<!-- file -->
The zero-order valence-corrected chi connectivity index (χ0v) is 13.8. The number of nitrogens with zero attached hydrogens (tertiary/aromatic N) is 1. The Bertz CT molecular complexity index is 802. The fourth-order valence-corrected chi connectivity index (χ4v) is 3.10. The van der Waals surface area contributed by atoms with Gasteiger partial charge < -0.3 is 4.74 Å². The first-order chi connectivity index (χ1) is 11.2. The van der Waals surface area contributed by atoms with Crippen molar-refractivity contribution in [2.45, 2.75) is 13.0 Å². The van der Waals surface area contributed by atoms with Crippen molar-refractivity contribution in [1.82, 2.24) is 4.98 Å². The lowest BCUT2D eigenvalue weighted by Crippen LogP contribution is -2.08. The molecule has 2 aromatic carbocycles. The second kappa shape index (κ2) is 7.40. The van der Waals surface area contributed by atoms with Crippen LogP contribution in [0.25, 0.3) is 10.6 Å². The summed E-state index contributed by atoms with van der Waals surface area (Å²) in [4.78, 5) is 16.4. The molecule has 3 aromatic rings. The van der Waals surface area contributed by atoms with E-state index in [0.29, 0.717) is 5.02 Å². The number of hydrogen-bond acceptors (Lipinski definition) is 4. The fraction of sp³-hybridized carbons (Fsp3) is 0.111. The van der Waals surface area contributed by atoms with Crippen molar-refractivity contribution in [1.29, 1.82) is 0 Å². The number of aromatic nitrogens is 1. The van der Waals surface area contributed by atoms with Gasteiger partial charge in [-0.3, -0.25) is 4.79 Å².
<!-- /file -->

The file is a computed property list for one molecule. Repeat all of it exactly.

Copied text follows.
The zero-order valence-corrected chi connectivity index (χ0v) is 13.8. The number of nitrogens with zero attached hydrogens (tertiary/aromatic N) is 1. The Bertz CT molecular complexity index is 802. The fourth-order valence-corrected chi connectivity index (χ4v) is 3.10. The van der Waals surface area contributed by atoms with Gasteiger partial charge < -0.3 is 4.74 Å². The first-order chi connectivity index (χ1) is 11.2. The van der Waals surface area contributed by atoms with Crippen molar-refractivity contribution in [2.45, 2.75) is 13.0 Å². The van der Waals surface area contributed by atoms with Crippen molar-refractivity contribution in [1.82, 2.24) is 4.98 Å². The lowest BCUT2D eigenvalue weighted by Crippen LogP contribution is -2.08. The molecule has 2 aromatic carbocycles. The second kappa shape index (κ2) is 7.40. The van der Waals surface area contributed by atoms with Crippen LogP contribution in [0.25, 0.3) is 10.6 Å². The summed E-state index contributed by atoms with van der Waals surface area (Å²) in [4.78, 5) is 16.4. The molecule has 3 aromatic rings. The van der Waals surface area contributed by atoms with E-state index in [0.29, 0.717) is 5.02 Å². The number of hydrogen-bond acceptors (Lipinski definition) is 4. The fraction of sp³-hybridized carbons (Fsp3) is 0.111. The van der Waals surface area contributed by atoms with Crippen molar-refractivity contribution in [1.29, 1.82) is 0 Å². The number of aromatic nitrogens is 1. The van der Waals surface area contributed by atoms with Gasteiger partial charge in [-0.3, -0.25) is 4.79 Å².